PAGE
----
The Dodos: Carrying On

Music Features The Dodos
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Getting ready to go on tour behind their 2011 album, No Color, The Dodos’ Meric Long and Logan Kroeber were in need of a supporting guitarist. The band’s publicity agent at the time came up with the idea of bringing on Canadian native Chris Reimer, whose noise-rock outfit Women had unceremoniously broken up some time before and was looking for a new outlet to keep him busy.

“It was funny because it was a bit of an odd pairing in some ways,” recalls Long sitting at home in his San Francisco apartment. “I remember when [our publicist] proposed the idea she was quite specific about it. She wasn’t like, ‘Oh I know a guy that plays guitar.’ She was like, ‘I know this guy who plays guitar and can make it sound like all sorts of things. I think it would be a really killer match.’ It sounded awesome when she told me but I was primarily looking for somebody who could just play the parts on the record, parts that were pretty angular and leady and not the kind of stuff I thought Chris was known for.”

Setting aside his hesitation, Long agreed to a proper introduction. “Because he lived in Calgary, the first time we met we rehearsed over G-chat,” says Long. “So we started and I was showing him some of the parts and I’d be like, ‘OK, let’s play this together. One. Two. Three…’ and we’d start and it was all messed up. We didn’t realize there was a total latency in the connection. So at first I thought, ‘This guy’s horrible!’ It just wasn’t working out at all. Of course, we figured out the problem and it was fine, and it was funny seeing his face in the little screen. It was awkward and we were both cracking up about it. Later he came by and we did a try-out week. He flew down here and it was awesome. We rehearsed for a week and nailed everything. He was super mellow. He stayed with me that first week, and immediately I just liked the dude. Sometimes that’s almost more important than the music. It was like, ‘All right. I can hang out with this dude for a year.’”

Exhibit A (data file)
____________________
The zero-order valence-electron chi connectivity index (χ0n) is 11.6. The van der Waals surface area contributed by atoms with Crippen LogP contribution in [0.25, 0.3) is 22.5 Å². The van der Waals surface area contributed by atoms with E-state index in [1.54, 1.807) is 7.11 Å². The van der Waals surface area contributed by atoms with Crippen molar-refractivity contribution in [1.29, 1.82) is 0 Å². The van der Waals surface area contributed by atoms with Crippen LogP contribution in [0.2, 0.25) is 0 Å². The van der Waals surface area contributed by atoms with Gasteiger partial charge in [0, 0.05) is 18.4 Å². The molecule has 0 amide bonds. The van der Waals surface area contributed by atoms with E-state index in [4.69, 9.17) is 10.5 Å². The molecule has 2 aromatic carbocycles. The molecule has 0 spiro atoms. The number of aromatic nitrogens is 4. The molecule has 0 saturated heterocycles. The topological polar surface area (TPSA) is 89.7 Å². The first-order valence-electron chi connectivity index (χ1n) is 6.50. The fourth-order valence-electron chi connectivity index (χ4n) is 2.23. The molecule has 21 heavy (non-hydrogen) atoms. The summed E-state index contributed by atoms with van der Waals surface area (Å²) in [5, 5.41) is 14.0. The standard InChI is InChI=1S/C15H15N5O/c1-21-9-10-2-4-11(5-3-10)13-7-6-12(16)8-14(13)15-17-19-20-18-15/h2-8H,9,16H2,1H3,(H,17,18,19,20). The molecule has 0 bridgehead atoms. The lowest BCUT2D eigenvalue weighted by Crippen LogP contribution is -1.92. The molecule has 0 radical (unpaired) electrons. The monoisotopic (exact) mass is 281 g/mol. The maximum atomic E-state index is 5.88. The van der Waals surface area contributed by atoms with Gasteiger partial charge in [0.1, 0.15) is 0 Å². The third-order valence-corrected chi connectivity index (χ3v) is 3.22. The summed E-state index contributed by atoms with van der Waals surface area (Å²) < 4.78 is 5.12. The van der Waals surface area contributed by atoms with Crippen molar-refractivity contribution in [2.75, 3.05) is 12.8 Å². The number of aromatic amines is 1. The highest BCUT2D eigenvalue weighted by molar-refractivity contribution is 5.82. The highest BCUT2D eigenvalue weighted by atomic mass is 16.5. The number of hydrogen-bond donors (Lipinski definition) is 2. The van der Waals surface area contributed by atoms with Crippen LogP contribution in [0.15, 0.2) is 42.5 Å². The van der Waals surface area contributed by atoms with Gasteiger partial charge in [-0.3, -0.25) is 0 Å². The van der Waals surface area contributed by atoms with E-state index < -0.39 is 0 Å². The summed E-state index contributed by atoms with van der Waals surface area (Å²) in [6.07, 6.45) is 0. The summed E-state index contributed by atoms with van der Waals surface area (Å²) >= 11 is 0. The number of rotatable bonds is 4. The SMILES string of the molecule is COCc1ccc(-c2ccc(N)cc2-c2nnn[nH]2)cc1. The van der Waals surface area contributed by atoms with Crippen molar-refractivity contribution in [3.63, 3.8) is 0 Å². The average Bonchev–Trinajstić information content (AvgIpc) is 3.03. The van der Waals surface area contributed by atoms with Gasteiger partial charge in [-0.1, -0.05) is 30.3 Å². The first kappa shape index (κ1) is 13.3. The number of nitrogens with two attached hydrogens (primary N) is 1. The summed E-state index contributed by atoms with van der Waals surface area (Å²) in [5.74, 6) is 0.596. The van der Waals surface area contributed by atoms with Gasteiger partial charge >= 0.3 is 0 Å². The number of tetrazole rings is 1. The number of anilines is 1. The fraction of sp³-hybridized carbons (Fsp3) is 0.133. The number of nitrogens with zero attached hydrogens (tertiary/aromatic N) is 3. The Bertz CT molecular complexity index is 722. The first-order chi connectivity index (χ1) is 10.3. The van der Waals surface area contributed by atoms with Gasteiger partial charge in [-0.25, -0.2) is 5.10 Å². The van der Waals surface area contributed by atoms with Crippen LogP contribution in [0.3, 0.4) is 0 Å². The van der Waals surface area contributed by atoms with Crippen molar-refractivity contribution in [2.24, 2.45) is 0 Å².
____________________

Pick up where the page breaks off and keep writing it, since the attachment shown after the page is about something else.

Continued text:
Though he didn’t know it at the time, a year was all Long was inevitably permitted to have with his new friend. On Feb. 21, 2012 Reimer passed away in his sleep at the age of 26. The cause of death was later determined to be the result of a complication related to a heart condition.

In an incredibly short amount of time, the relationship Long developed with Reimer wound up having an energizing impact on The Dodos, during a time when Long admits he was struggling to relate to his own songwriting. “I felt like I had kind of forgotten how to write songs,” Long says. “I wanted to have a closer connection to the song. Not necessarily have the subject matter be more about me or have the lyrics be more personal, but just have a closer connection, just know where the song was coming from and try and write it from a different place.”